Early on 20 January, Mike Brown put on his special “planet socks” decorated with famous members of the Solar System and went to work. Later that night the astronomer came home to his front door with a celebratory message pinned on it from his ten-year-old daughter Lilah: “Congratulations Daddy! The 9th Planet, AKA The Lilah Planet.”
Dr Brown, an astronomer at the California Institute of Technology (Caltech), is now famous as the co-discoverer with his Russian-born colleague Konstantin Batygin of the most convincing evidence so far for a mystery planet on the icy fringes of the Solar System, which they have tentatively called “Planet Nine”, despite Lilah’s lobbying.
Before 20 January, Dr Brown was better known as the man who had killed off Pluto by showing that it just wasn’t big enough to be a true planet. “Pluto killer” may sound a big extreme, but Brown appears to revel in the controversy the tag created – his own Twitter handle is @plutokiller and his 2010 book is called How I killed Pluto and Why It Had It Coming.
Perhaps not surprisingly given the number of enthusiastic schoolchildren who were brought up believing in a nine-planet solar system, Brown became something of a hate figure. He says he still gets angry letters and late-night obscene calls from people who can’t get over the loss of their beloved Pluto, which was officially downgraded to “dwarf planet” status ten years ago.
So his co-discovery of evidence supporting the case for a new ninth planet may go some way towards redeeming him in the eyes of those who, until 20 January, tended to view him as some sort of cosmic kill-joy who murdered the smallest, cutest member of the famous gang-of-nine.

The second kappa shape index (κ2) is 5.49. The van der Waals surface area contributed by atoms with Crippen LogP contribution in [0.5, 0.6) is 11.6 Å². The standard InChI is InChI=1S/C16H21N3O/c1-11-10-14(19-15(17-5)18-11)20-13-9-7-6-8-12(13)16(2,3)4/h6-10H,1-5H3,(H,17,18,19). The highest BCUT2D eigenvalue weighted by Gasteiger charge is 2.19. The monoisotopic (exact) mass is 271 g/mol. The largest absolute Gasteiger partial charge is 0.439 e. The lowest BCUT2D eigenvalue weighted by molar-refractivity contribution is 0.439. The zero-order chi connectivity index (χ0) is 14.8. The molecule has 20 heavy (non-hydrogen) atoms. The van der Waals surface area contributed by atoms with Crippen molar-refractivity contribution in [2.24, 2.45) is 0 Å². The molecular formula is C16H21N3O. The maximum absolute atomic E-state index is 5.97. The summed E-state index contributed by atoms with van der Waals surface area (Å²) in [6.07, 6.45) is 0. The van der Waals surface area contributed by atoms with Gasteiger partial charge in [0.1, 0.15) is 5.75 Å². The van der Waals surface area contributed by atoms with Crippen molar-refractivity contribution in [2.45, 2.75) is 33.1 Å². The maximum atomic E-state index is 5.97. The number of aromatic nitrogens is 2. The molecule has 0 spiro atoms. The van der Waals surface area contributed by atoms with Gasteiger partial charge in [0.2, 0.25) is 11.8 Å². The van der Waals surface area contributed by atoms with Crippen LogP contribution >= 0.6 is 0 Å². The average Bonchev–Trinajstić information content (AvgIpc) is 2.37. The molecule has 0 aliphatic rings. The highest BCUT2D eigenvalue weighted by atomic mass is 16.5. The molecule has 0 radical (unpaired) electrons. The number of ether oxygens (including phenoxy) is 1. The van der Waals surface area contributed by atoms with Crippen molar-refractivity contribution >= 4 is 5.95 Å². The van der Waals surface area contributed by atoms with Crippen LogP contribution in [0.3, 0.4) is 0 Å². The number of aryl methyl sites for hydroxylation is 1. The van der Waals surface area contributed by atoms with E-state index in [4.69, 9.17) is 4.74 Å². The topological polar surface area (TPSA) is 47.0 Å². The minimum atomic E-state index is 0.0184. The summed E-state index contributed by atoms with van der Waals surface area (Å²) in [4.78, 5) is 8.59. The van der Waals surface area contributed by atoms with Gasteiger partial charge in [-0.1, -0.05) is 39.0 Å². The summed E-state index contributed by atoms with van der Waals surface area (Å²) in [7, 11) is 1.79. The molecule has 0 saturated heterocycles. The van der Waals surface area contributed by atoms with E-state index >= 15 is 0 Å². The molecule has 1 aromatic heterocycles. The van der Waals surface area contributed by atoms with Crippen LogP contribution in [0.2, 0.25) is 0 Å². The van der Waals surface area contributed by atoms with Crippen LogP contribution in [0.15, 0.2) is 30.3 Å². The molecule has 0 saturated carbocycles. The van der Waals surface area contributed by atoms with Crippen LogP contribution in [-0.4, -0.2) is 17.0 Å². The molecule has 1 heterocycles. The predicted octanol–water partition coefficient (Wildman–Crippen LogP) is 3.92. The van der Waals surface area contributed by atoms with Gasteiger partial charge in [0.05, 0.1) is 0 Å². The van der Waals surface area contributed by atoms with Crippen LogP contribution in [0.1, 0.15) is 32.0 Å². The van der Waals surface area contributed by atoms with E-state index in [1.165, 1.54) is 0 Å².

“I hope so. My daughter is the one who told me I need to do this. Even before we started this, she said ‘Daddy, what you need to do is go find a new planet so that people will no longer be sad about Pluto’,” Dr Brown said.
It was Brown’s earlier discovery in 2005 of an object that officially became known as Eris that ended Pluto’s planet career. Eris, which briefly went under the name of Xena, turned out to be as big if not bigger than Pluto, calling into question whether either of them were a true planet.
The kerfuffle got worse in 2006 when the International Astronomical Union “clarified” the scientific definition of a planet: it must be in orbit around the Sun, have a big enough mass to assume a nearly round shape and, most importantly but confusingly, “clear the neighbourhood” around its orbit.
It was this last precondition that did for Pluto and Eris. They just weren’t massive enough to exert a gravitational influence that could clear their orbits of smaller, rocky debris – hence their status as dwarf planets.
Dr Brown became the notorious “Pluto killer” by justifying the demotion of Pluto. There are, he insisted in 2006, only eight true planets in the Solar System, and the last one to be discovered was Neptune in 1845.
But now he admits he was wrong. The evidence he has gathered with his colleague Konstantin Batygin clearly indicates that there is indeed a mysterious ninth planet orbiting so far from that Sun that it takes between 10,000 and 20,000 years to complete one revolution.
A key part of the evidence is that Planet Nine seems to fulfil the third criterion for a true planet. The two astronomers have found that it exerts an influence on several objects in the Kuiper Belt beyond Nepture, the furthest known planet from the Sun.
“Is Planet 9 gravitationally dominant? I think it is safe to say that any planet whose existence is inferred by its gravitational effects on a huge area of the Solar System is gravitationally dominant,” Dr Brown said.
“In short, no matter where it is, the one thing we know for sure about Planet Nine is that it is dominating the outer edge of the Solar System,” Dr Brown said.
“That is enough to make it a planet by anyone’s calculation.”Reuse content